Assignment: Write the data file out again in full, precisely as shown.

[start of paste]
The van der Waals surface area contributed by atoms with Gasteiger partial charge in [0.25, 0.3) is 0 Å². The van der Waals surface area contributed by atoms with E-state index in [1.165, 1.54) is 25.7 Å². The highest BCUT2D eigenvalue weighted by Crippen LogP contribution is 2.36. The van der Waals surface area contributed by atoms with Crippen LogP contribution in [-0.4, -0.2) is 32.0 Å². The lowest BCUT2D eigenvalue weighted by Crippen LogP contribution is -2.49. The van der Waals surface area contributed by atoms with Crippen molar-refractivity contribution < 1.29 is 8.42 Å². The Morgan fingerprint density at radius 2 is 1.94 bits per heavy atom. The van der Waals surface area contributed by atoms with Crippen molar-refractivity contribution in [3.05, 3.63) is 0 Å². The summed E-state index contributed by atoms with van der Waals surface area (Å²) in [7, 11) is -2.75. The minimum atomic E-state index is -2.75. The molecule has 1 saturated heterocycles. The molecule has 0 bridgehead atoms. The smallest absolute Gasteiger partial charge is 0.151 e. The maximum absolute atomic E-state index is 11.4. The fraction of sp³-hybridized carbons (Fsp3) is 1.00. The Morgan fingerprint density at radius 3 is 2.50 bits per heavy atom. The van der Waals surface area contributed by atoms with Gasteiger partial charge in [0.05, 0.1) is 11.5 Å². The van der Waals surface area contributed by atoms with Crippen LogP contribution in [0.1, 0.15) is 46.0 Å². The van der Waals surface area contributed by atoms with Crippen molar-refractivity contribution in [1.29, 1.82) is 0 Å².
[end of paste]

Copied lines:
The van der Waals surface area contributed by atoms with Gasteiger partial charge in [0.25, 0.3) is 0 Å². The van der Waals surface area contributed by atoms with E-state index in [1.165, 1.54) is 25.7 Å². The highest BCUT2D eigenvalue weighted by Crippen LogP contribution is 2.36. The van der Waals surface area contributed by atoms with Crippen LogP contribution in [-0.4, -0.2) is 32.0 Å². The lowest BCUT2D eigenvalue weighted by Crippen LogP contribution is -2.49. The van der Waals surface area contributed by atoms with Crippen molar-refractivity contribution < 1.29 is 8.42 Å². The Morgan fingerprint density at radius 2 is 1.94 bits per heavy atom. The van der Waals surface area contributed by atoms with Crippen molar-refractivity contribution in [3.05, 3.63) is 0 Å². The summed E-state index contributed by atoms with van der Waals surface area (Å²) in [7, 11) is -2.75. The minimum atomic E-state index is -2.75. The molecule has 1 saturated heterocycles. The molecule has 0 bridgehead atoms. The smallest absolute Gasteiger partial charge is 0.151 e. The maximum absolute atomic E-state index is 11.4. The fraction of sp³-hybridized carbons (Fsp3) is 1.00. The Morgan fingerprint density at radius 3 is 2.50 bits per heavy atom. The van der Waals surface area contributed by atoms with Gasteiger partial charge in [0.05, 0.1) is 11.5 Å². The van der Waals surface area contributed by atoms with Crippen LogP contribution in [0.1, 0.15) is 46.0 Å². The van der Waals surface area contributed by atoms with Crippen molar-refractivity contribution in [1.29, 1.82) is 0 Å².